Saturday 8 December 2018

5 Steps Set a SMART Goal



A Smart does mean smart, but the SMART we will discuss here is a smart way to develop and build a business.

The SMART is a philosophy used to help you set goals and goals, for example in project management, employee performance management, or personal development. Some people equate it with the term KPI (Key Performance Indicators).

What is SMART?


  • S - Specific - Significant, Stretching, Simple

  • M - Measurable - Meaningful, Motivational, Manageable

  • A - Attainable - Appropriate, Achievable, Adjustable, Ambitious, Aligned, Action-focused

  • R - Relevant - Result-Based, Results-oriented, Resourced, Resonant, Realistic

  • T - Timely - Time framed, Timed, Time-based, Time-bound, Time-Specific, Timetabled

Some people love to add it with the suffix 'ER' to 'SMARTER'. E = Enjoyable, R = Relevant.

Setting a SMART Target

As Paul J. Meyer describes in his book Attitude is Everything, here are some explanations of the SMART characteristics in setting targets:


This first word emphasizes the importance of setting specific targets; really specific. Avoid overly general or less detailed targets. Targets should not be ambiguous, must be clear, and be exposed in plain language. For example, set a target like this: " increase sales from 500 to 1000 apples a day " and avoid " increase turnover from apple sales per day ".

To set specific goals, you must convey to the team all your specific expectations and wishes, why it is important, who will be involved, which will be executed, and what attributes are important. A specific goal (target) will usually answer this "5W" question:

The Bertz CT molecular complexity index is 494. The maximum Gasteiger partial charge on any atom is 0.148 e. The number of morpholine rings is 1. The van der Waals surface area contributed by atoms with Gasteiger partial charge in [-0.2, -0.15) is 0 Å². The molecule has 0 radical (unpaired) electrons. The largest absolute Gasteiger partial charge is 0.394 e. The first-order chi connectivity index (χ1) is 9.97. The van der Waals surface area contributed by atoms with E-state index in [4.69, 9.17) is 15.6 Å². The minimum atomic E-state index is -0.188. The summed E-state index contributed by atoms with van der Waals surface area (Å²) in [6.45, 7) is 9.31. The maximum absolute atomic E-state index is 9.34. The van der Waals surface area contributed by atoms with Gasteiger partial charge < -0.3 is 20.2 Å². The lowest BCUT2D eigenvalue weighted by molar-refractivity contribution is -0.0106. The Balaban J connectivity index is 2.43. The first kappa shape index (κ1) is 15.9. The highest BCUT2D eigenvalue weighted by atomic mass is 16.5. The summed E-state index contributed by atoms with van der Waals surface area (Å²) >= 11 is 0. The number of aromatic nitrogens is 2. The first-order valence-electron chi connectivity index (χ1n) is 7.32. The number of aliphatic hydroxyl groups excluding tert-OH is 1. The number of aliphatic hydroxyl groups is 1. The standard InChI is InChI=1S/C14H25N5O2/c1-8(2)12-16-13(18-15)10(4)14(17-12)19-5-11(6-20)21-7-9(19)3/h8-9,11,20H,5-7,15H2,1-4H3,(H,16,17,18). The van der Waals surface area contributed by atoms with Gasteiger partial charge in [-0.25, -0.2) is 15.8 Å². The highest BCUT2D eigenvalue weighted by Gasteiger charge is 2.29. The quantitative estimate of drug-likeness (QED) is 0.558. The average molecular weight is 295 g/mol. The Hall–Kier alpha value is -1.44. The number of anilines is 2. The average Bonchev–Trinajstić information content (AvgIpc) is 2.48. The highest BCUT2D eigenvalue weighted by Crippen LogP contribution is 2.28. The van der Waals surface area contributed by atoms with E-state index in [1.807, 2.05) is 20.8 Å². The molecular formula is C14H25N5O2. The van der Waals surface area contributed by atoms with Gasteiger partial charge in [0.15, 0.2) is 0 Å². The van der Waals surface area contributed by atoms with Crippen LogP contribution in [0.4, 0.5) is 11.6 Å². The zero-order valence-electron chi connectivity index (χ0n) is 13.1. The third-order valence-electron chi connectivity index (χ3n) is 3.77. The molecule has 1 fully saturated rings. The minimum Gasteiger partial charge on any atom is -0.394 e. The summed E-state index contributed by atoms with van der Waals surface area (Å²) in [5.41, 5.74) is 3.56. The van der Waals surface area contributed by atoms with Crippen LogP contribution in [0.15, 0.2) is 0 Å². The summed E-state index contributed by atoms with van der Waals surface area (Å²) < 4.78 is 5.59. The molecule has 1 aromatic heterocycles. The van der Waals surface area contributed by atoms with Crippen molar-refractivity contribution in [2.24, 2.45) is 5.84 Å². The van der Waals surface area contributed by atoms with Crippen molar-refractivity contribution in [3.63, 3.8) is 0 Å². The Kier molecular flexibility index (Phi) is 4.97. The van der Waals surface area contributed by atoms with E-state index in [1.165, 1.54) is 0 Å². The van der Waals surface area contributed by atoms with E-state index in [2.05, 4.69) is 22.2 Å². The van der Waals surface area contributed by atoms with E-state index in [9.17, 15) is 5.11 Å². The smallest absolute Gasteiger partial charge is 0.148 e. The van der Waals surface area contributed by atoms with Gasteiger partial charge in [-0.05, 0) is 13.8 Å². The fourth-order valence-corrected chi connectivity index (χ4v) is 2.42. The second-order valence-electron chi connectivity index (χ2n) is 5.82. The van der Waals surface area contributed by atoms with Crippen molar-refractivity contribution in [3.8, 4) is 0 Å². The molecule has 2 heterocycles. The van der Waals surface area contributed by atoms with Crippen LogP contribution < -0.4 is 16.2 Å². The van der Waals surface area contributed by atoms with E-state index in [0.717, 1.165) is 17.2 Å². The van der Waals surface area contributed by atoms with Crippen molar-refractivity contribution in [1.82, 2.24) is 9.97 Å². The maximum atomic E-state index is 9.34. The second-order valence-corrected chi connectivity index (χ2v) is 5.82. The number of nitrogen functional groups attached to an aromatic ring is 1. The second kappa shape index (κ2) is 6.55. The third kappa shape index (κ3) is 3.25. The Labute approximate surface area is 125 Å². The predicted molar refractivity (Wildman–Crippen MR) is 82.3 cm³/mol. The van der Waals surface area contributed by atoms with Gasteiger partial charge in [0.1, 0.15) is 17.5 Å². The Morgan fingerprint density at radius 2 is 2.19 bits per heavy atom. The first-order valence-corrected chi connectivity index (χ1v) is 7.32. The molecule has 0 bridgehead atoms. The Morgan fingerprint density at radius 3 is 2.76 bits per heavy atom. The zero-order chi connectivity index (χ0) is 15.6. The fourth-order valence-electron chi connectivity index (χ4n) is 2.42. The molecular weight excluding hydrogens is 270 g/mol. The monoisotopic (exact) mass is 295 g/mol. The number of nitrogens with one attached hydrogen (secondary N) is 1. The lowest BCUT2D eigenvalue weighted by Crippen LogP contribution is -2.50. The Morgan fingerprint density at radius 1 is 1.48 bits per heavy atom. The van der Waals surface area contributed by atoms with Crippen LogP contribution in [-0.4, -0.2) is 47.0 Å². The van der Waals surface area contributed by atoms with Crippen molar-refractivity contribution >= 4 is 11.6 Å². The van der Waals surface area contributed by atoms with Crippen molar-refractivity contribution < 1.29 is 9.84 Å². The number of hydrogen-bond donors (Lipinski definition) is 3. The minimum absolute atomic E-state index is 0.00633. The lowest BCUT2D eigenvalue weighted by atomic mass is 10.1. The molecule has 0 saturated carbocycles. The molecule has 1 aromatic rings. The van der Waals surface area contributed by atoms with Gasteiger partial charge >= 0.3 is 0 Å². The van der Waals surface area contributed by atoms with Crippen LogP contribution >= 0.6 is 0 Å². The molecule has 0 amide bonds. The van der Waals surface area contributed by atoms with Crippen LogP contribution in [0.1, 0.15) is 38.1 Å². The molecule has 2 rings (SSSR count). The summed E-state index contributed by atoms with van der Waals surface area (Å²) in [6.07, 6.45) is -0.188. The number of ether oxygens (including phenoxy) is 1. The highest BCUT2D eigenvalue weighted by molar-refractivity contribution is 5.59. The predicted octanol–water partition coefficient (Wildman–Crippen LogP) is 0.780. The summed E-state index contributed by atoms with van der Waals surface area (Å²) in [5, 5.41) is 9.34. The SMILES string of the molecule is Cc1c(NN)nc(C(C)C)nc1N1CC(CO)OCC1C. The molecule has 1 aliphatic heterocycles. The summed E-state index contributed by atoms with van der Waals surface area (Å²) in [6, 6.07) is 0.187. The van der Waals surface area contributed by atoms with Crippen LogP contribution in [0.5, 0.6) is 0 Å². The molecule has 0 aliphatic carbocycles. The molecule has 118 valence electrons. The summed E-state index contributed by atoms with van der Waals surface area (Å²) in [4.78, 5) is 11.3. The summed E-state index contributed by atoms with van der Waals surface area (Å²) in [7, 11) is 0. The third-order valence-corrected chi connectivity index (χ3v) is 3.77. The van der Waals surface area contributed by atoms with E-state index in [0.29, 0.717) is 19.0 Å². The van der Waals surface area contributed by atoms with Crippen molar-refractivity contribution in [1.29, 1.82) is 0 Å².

• What: what do I want to achieve?

    • Why: Why should it be achieved? (specific reasons, goals and benefits of achieving those targets)

    • Who: Who is involved?

    • Where: Where will the target be achieved? (location identification)

    • Which: Identify requirements to achieve targets and obstacles that hinder the achievement of targets.


The second word emphasizes the importance of the criteria used to measure the magnitude of progress made in achieving the target. The philosophy behind this point is: " If the target can not be measured, it is impossible to know whether you have made progress in achieving its ultimate goal ". Measuring progress will help teams stay on track, keep deadlines, and feel the passion and euphoria of achieving encouraging results in every achievement that brings them closer to the goal.

A measurable target will be able to answer one of the questions:

    • How many?

    • How do you know that the target has been achieved?


The third word emphasizes that targets must be realistic and achievable. The target should not be made too easy (for your team's standard performance), but it should not be too difficult to make it impossible to achieve. The target set will be achieved if: you have determined what is most important, then able to imagine step-by-step to make it happen. For that, you will develop the behavior, abilities, skills, and financial capacity to achieve it.


The fourth word emphasizes the importance of choosing the right target. The targets made by the bank manager to make " 50 peanut butter and jelly sandwiches before 2 pm " could be a Specific, Measurable, Attainable, and Timely target, but not Relevant. Often you need the support of various parties to achieve targets: resources, input from Champion, and anything that can help break down barriers. Relevant targets for your boss, your team, and your organization will get the support you need.